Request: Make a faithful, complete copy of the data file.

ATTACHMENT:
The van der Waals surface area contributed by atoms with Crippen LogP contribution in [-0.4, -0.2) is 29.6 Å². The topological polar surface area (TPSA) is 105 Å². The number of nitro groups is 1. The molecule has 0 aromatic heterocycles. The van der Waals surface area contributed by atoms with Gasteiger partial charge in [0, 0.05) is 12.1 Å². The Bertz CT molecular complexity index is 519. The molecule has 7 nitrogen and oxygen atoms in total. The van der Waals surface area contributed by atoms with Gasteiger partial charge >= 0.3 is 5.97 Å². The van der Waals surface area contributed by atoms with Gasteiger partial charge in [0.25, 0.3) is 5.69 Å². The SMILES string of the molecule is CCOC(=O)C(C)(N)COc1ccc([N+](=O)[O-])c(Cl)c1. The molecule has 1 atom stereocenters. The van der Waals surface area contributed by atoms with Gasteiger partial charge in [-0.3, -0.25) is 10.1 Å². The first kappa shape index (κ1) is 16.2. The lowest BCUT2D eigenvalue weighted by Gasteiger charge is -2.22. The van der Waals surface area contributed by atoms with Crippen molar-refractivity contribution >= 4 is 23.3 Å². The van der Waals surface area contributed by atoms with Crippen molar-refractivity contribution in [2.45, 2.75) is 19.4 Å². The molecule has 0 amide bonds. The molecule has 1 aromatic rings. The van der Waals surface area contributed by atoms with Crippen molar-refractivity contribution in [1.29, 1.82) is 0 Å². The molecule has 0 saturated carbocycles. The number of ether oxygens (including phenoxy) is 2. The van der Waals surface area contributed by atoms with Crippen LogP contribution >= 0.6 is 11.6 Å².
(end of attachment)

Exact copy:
The van der Waals surface area contributed by atoms with Crippen LogP contribution in [-0.4, -0.2) is 29.6 Å². The topological polar surface area (TPSA) is 105 Å². The number of nitro groups is 1. The molecule has 0 aromatic heterocycles. The van der Waals surface area contributed by atoms with Gasteiger partial charge in [0, 0.05) is 12.1 Å². The Bertz CT molecular complexity index is 519. The molecule has 7 nitrogen and oxygen atoms in total. The van der Waals surface area contributed by atoms with Gasteiger partial charge >= 0.3 is 5.97 Å². The van der Waals surface area contributed by atoms with Gasteiger partial charge in [0.25, 0.3) is 5.69 Å². The SMILES string of the molecule is CCOC(=O)C(C)(N)COc1ccc([N+](=O)[O-])c(Cl)c1. The molecule has 1 atom stereocenters. The van der Waals surface area contributed by atoms with Gasteiger partial charge in [-0.3, -0.25) is 10.1 Å². The first kappa shape index (κ1) is 16.2. The lowest BCUT2D eigenvalue weighted by Gasteiger charge is -2.22. The van der Waals surface area contributed by atoms with Crippen molar-refractivity contribution >= 4 is 23.3 Å². The van der Waals surface area contributed by atoms with Crippen molar-refractivity contribution in [2.45, 2.75) is 19.4 Å². The molecule has 0 amide bonds. The molecule has 1 aromatic rings. The van der Waals surface area contributed by atoms with Crippen molar-refractivity contribution in [1.29, 1.82) is 0 Å². The molecule has 0 saturated carbocycles. The number of ether oxygens (including phenoxy) is 2. The van der Waals surface area contributed by atoms with Crippen LogP contribution >= 0.6 is 11.6 Å².